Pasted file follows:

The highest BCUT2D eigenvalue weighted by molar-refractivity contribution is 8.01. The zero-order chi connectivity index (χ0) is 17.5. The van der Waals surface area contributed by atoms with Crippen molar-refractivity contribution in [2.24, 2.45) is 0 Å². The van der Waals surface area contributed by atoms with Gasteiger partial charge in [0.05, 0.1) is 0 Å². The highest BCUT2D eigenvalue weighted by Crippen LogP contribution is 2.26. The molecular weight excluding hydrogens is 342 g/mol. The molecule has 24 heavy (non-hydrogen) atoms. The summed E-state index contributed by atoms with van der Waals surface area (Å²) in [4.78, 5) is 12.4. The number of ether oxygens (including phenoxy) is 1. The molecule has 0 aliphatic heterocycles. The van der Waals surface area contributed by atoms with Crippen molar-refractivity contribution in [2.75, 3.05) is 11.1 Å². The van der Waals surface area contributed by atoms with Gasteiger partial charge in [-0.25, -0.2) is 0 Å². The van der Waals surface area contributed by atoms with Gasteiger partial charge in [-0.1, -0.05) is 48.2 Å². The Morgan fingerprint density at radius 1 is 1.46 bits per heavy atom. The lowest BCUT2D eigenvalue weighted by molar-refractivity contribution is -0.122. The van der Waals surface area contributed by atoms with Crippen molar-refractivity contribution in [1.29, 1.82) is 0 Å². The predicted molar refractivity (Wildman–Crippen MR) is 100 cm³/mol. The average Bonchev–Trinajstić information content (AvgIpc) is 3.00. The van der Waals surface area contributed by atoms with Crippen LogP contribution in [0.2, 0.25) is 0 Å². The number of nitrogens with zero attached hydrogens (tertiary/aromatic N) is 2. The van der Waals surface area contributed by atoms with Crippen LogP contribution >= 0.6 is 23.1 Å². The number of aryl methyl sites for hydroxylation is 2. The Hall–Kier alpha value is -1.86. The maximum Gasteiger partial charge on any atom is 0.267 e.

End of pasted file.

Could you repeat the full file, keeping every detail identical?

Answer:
The highest BCUT2D eigenvalue weighted by molar-refractivity contribution is 8.01. The zero-order chi connectivity index (χ0) is 17.5. The van der Waals surface area contributed by atoms with Crippen molar-refractivity contribution in [2.24, 2.45) is 0 Å². The van der Waals surface area contributed by atoms with Gasteiger partial charge in [0.05, 0.1) is 0 Å². The highest BCUT2D eigenvalue weighted by Crippen LogP contribution is 2.26. The molecular weight excluding hydrogens is 342 g/mol. The molecule has 24 heavy (non-hydrogen) atoms. The summed E-state index contributed by atoms with van der Waals surface area (Å²) in [4.78, 5) is 12.4. The number of ether oxygens (including phenoxy) is 1. The molecule has 0 aliphatic heterocycles. The van der Waals surface area contributed by atoms with Crippen molar-refractivity contribution in [2.75, 3.05) is 11.1 Å². The van der Waals surface area contributed by atoms with Gasteiger partial charge in [-0.25, -0.2) is 0 Å². The van der Waals surface area contributed by atoms with Gasteiger partial charge in [-0.1, -0.05) is 48.2 Å². The Morgan fingerprint density at radius 1 is 1.46 bits per heavy atom. The lowest BCUT2D eigenvalue weighted by molar-refractivity contribution is -0.122. The van der Waals surface area contributed by atoms with Crippen molar-refractivity contribution in [1.29, 1.82) is 0 Å². The predicted molar refractivity (Wildman–Crippen MR) is 100 cm³/mol. The average Bonchev–Trinajstić information content (AvgIpc) is 3.00. The van der Waals surface area contributed by atoms with Crippen LogP contribution in [0.2, 0.25) is 0 Å². The number of nitrogens with zero attached hydrogens (tertiary/aromatic N) is 2. The van der Waals surface area contributed by atoms with Crippen LogP contribution >= 0.6 is 23.1 Å². The number of aryl methyl sites for hydroxylation is 2. The Hall–Kier alpha value is -1.86. The maximum Gasteiger partial charge on any atom is 0.267 e.